Cyber Security for Women
Women are the change makers. Even in cyber-security they will lead the change.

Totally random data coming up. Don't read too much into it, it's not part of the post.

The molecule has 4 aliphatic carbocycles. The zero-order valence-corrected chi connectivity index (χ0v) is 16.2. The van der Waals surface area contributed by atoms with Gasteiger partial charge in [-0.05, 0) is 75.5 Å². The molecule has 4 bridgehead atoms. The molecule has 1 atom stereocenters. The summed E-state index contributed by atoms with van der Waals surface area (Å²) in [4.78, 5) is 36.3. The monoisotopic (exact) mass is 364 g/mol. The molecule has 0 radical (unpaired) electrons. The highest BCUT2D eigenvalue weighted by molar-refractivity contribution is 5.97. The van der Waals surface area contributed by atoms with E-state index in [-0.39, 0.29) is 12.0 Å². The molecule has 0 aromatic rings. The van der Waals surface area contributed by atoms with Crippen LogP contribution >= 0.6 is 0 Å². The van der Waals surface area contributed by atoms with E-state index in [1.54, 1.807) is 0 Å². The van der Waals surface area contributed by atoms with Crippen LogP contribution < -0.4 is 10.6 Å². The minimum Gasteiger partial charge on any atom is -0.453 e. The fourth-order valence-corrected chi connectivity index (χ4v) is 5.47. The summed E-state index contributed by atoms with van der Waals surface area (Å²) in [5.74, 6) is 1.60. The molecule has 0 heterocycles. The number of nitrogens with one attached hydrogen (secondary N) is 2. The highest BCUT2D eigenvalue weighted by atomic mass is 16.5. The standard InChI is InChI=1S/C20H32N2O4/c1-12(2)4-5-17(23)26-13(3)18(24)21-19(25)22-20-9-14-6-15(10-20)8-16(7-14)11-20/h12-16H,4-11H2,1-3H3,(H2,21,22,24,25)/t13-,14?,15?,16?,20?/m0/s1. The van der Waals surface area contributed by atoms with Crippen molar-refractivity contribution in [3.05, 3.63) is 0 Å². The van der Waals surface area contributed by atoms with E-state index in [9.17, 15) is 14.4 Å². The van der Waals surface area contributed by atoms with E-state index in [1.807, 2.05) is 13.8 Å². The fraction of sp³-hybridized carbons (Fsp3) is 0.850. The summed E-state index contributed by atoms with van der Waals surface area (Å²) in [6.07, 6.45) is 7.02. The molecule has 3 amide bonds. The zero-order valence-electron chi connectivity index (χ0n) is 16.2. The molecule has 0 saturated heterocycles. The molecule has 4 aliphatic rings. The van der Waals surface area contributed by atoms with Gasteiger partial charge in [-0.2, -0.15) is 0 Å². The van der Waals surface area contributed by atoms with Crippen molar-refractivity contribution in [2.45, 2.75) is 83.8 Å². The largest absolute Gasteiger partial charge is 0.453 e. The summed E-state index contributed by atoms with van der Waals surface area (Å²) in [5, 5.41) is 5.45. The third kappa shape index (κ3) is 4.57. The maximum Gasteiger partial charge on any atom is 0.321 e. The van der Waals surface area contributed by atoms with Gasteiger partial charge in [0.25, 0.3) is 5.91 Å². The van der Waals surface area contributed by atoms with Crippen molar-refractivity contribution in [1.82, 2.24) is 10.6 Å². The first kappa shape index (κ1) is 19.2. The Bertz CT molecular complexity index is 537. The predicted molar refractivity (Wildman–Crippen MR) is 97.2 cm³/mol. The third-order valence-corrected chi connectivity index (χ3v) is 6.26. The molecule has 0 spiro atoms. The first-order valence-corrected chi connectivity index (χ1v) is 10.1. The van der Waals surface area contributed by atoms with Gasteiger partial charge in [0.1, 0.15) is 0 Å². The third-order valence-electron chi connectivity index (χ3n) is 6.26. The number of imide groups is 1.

Last week (10-August), I was invited to be part of a panel on “Cyber-Security for Women” at an event organized by Young Indians (YI), which is an initiative of Confederation of Indian Industry (CII). The panel was part of a day long event titled “Empowering Women - I am the change”. I was surprised but glad that they were talking about cyber-security as part of empowering women. The other member in the panel was Ms. Rashmi Sharma Yadav, DSP, Cyber crime cell & IT, Chandigarh. Ms. Sonika Gupta, moderated the session. Ms. Sonika had researched well and asked us wide-range of pertinent questions. I felt that the questions were applicable to all rather than just women. Points made in the event are: * The strength of a chain lies in its weakest link. The weakest link could be men, women, senior members of the family, or kids. We all have to be aware of security. * Digital technology is evolving so fast, that whatever we discuss as precautions may not be valid in another 6 months. * As like in car driving, we all should be looking through our surroundings to assess what we are doing and if there is any danger. In digital world, there is not much is visible to our plain eye. Lack of single probing tool amplifies the problem. We should utilize collection of tools to keep us safe. * How to build a safer cyber world is a similar question to how to build a safer kitchen. There are knives, fire, and other dangerous items in the kitchen. But we know to keep it safe. Same way, on cyber world too there are lot of tools that can be used for harm or for benefit too. It is up to us to use them for one way or the other. * In our young days, we will have our grandmas in-charge of locking all the jewelry boxes and almariahs and keep the key with them. We need to evolve such facility in the digital world. * One such facility is password manager. We usually use same or similar password across all the digital services we use. I agree that remembering passwords isn’t an easy option. This is where password managers help. Password managers allow you to generate unique password for each of the service that you use and store and lock them with a master key. If you have your own domain you can go a step further and use unique email id for each services. If you use gmail, then you can use [email protected] format to generate a unique email id. Even if the service that you use gets hacked, you are safe because the password is not re-used anywhere. * What are the precautions for using public wifi? Now-a-days mobile internet is powerful. So use your mobile internet than public wifi. If you have to use public wifi, always open a new browser window rather than using an already open window. When you search and click on a result, ensure that the address of the site is what you were wanting to connect. Also check that there is a green bar on the address bar, indicating the address is an https and not htpp. When you are done with your work, log off and close the browser window. * Anything you upload to Facebook or other similar social network sites are stored for ever. They are never deleted, even if you close your account. Keep that in mind, when you share photos. * You might think you are sharing photos only with your friends. But it is visible to friends of your friends and if they share, it is visible to a wider network than you might otherwise know. This can be controlled by settings, still know that your photos can be circulated to wider circle than you wanted. * Consider the business models of the services and products you are using. There are two broad business models: you pay for a product or a service; then there are ad-supported products and services. When you use an ad-service service or a subsidized product, they track you so they can serve you more ads. Then there are other sets of products that you pay to use. They might track you to increase their business, but they may not sell your data to others for ads. I’m not saying paid products/services won’t sell your data; rather I am saying free products and services definitely sell your data. * A recent college graduate asked about opportunities in cyber-security. Much of the money today is in training and content-curation. Today content-curation is more like list of hacked sites and why they got hacked. Most of these are only spreading fear and not awareness. The need of the hour is to strengthen defence. If you want to be “I’m the change” (as in the theme of the event), get into defence side of cyber-security. Today there may not be much money in it, as in FinTech and other fancy startups, but in the near future, there is going to be lot of demand for such professionals and tools. There is a concern in the cyber-security groups that there is not enough interest about security among professionals — developers, business owners, and analysts. So it was encouraging to be invited to talk about cyber-security. As the theme of the day claimed, Women are indeed the change makers.